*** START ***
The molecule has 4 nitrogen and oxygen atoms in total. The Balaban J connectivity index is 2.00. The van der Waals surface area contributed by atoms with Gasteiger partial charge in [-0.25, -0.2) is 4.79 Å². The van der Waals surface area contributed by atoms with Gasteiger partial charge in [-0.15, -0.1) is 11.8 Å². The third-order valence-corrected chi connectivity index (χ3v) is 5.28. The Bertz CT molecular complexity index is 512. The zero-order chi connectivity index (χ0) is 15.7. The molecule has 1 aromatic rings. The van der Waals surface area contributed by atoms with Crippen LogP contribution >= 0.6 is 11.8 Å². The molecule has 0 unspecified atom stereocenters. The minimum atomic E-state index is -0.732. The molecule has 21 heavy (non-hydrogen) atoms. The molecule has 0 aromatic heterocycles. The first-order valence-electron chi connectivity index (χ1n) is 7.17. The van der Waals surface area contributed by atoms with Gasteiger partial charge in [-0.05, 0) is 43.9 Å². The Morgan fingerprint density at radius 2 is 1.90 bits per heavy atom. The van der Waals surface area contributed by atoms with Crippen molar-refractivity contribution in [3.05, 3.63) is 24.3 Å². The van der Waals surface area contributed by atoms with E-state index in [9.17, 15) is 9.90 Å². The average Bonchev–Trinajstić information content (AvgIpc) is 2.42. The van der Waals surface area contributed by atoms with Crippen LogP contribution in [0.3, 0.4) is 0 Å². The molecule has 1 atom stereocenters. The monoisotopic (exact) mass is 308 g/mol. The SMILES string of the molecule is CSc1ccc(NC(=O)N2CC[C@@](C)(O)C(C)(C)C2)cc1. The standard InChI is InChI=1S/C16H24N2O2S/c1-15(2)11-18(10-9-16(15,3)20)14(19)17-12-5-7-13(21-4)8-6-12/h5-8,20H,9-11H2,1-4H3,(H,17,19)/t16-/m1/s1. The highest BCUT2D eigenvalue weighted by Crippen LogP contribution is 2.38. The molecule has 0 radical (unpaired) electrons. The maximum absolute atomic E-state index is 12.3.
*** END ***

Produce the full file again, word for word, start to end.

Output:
The molecule has 4 nitrogen and oxygen atoms in total. The Balaban J connectivity index is 2.00. The van der Waals surface area contributed by atoms with Gasteiger partial charge in [-0.25, -0.2) is 4.79 Å². The van der Waals surface area contributed by atoms with Gasteiger partial charge in [-0.15, -0.1) is 11.8 Å². The third-order valence-corrected chi connectivity index (χ3v) is 5.28. The Bertz CT molecular complexity index is 512. The zero-order chi connectivity index (χ0) is 15.7. The molecule has 1 aromatic rings. The van der Waals surface area contributed by atoms with Crippen LogP contribution >= 0.6 is 11.8 Å². The molecule has 0 unspecified atom stereocenters. The minimum atomic E-state index is -0.732. The molecule has 21 heavy (non-hydrogen) atoms. The molecule has 0 aromatic heterocycles. The first-order valence-electron chi connectivity index (χ1n) is 7.17. The van der Waals surface area contributed by atoms with Gasteiger partial charge in [-0.05, 0) is 43.9 Å². The Morgan fingerprint density at radius 2 is 1.90 bits per heavy atom. The van der Waals surface area contributed by atoms with Crippen molar-refractivity contribution in [3.05, 3.63) is 24.3 Å². The van der Waals surface area contributed by atoms with E-state index in [9.17, 15) is 9.90 Å². The average Bonchev–Trinajstić information content (AvgIpc) is 2.42. The van der Waals surface area contributed by atoms with Crippen LogP contribution in [0.3, 0.4) is 0 Å². The molecule has 1 atom stereocenters. The monoisotopic (exact) mass is 308 g/mol. The SMILES string of the molecule is CSc1ccc(NC(=O)N2CC[C@@](C)(O)C(C)(C)C2)cc1. The standard InChI is InChI=1S/C16H24N2O2S/c1-15(2)11-18(10-9-16(15,3)20)14(19)17-12-5-7-13(21-4)8-6-12/h5-8,20H,9-11H2,1-4H3,(H,17,19)/t16-/m1/s1. The highest BCUT2D eigenvalue weighted by Crippen LogP contribution is 2.38. The molecule has 0 radical (unpaired) electrons. The maximum absolute atomic E-state index is 12.3.